Friday, June 28, 2013

It feels as though I have unearthed a gold mine and discovered a time machine at the same time: When reading a book becomes an experience of a lifetime

History, be it fact or fiction (!), fascinates me. One of my all-time favourite books is Travels with Herodotus, by the legendary Polish journalist Ryszard Kapuscinski. I have also enjoyed the sagas written by James Michener and James Clavell. And every now and then I dip into I Wish I'd Been There: Twenty Historians Revisit Key Moments in History.

So how could I not order A History of the World in 100 Objects from Flipkart after I first chanced upon the book at a Reliance TimeOut store? (It's called "showrooming", Reliance. Get used to it.)

For more than a fortnight now, whenever I have had the time, I have been obsessively reading up on each of the historical objects described intelligently and — yes — lovingly by Neil MacGregor, director of the British Museum.

A History of the World in 100 Objects, which is based on the BBC Radio 4 programme of the same name, is such a treat that I find myself re-reading almost every chapter.

"This wonderful book transports us to every corner of the globe." — TOM HOLLAND, OBSERVER

And, after I am done with each chapter — I am a quarter of the way through the book, object by object, one object to a chapter — I head over to the BBC site dedicated to the programme. Here I can listen to the original radio programme, go through the transcript, examine the selected object in glorious colour, read additional comments by experts, study relevant timelines... it feels as though I have unearthed a gold mine and discovered a time machine at the same time.

"Vivid and witty, shining with insights, connections, shocks, and delights." — GILLIAN REYNOLDS, DAILY TELEGRAPH

From beginning to middle to end, each chapter fairly radiates energy. Neil MacGregor tells the story in so vivid a style that I keep asking myself: How does he do it?

For instance, MacGregor has to come up with a hundred different chapter introductions; he has to meld historical facts and dates with his own interpretations and understanding; he has to incorporate the views of experts; he has to explain why each object is important in today's context; and he has to come up with a hundred different chapter endings.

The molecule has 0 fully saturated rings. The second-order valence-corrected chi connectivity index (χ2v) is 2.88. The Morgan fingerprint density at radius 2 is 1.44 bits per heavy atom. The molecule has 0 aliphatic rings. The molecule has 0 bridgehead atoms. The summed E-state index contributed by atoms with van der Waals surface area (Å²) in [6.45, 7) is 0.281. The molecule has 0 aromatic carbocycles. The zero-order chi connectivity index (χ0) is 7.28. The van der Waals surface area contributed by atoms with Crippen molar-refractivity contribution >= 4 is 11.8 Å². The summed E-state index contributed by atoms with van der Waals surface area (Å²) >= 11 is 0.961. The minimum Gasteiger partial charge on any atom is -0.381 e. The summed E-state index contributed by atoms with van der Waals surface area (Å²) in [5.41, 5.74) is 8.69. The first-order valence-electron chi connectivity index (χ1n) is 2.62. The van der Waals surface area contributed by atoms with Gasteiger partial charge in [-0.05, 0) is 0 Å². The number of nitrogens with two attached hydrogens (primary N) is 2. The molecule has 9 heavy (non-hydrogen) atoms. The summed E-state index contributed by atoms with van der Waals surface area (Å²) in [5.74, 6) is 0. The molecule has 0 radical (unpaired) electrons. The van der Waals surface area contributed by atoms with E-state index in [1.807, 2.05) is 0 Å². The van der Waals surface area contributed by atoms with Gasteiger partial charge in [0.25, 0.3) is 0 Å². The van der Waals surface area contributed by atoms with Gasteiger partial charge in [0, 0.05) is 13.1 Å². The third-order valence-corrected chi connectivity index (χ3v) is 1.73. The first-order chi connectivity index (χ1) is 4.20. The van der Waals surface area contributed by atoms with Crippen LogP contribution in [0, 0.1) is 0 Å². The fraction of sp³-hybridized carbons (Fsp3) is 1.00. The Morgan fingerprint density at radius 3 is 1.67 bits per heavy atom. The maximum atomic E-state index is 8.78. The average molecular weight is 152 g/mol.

And, this is perhaps just as important, he has to make it interesting for the reader from first word to last. 

"One can only remain grateful to Neil MacGregor for inviting us, his readers, on this wonderful journey." — RUDRANGSHU MUKHERJEE, THE TELEGRAPH, KOLKATA 

Let us take, at random, a few opening lines (not the entire first paragraph):

OLDUVAI STONE CHOPPING TOOL (1.8-2 MILLION YEARS OLD): "This chopping tool is one of the earliest things that humans ever consciously made, and holding it puts us directly in touch with those who made it."

OLDUVAI HANDAXE (1.2-1.4 MILLION YEARS OLD): "What do you take with you when you travel? Most of us would embark on a long list that begins with a toothbrush and ends with excess baggage."

CLOVIS SPEAR POINT (11000 BC): "Imagine. You're in a green landscape studded with trees and bushes. You're working in a team of hunters quietly stalking a herd of mammoths. One of the mammoths, you hope, is going to be your supper."

PARACAS TEXTILE (300-200 BC): "Looking at clothes is a key part of any serious look at history. But, as we all know to our cost, clothes don't last — they wear out, they fall apart, and what survives gets eaten by the moths. Compared with stone, pottery, or metal, clothes are pretty well non-starters in a history of the world told through 'things'." 

CHINESE ZHOU RITUAL VESSEL (1100-1000 BC): "How often do you dine with the dead?" 

There is plenty to learn, too. An arbitrary example:

LACHISH RELIEFS (700-692 BC): The strategy of shifting populations has been a constant phenomenon of empire ever since [the time of King Sennacherib, the Assyrian ruler]. Perhaps our nearest equivalent — just about in living memory — is Stalin's deportation of peoples during the 1930s. Like Sennacherib, Stalin knew the value of moving rebellious peoples out of strategic areas and relocating them far away from their homelands.

And here's the concluding paragraph from the same chapter:

Sennacherib was not quite as bad as Stalin. Cold comfort for the victims. The Lachish Reliefs show the misery that defeat in war always entails, though of course their main focus is ... Sennacherib in his moment of triumph. They do not record Sennacherib's less than glorious end assassinated by two of his sons while he was at prayer to the gods who had appointed him ruler. He was succeeded by another son, whose own son, in his turn, conquered Egypt and defeated the pharaoh Taharqo, who is the subject of the next chapter. The cycle of war that Lachish Reliefs show brutal, pitiless, and devastating for the civilian population was about to begin all over again. 

Oh joy! I have waiting for me another 75 chapters bursting with such scintillating writing.

Mary Beard reviews A History of the World in 100 Objects in The Guardian: "Brilliant on radio, Neil MacGregor's 100 objects also make a marvellous book".

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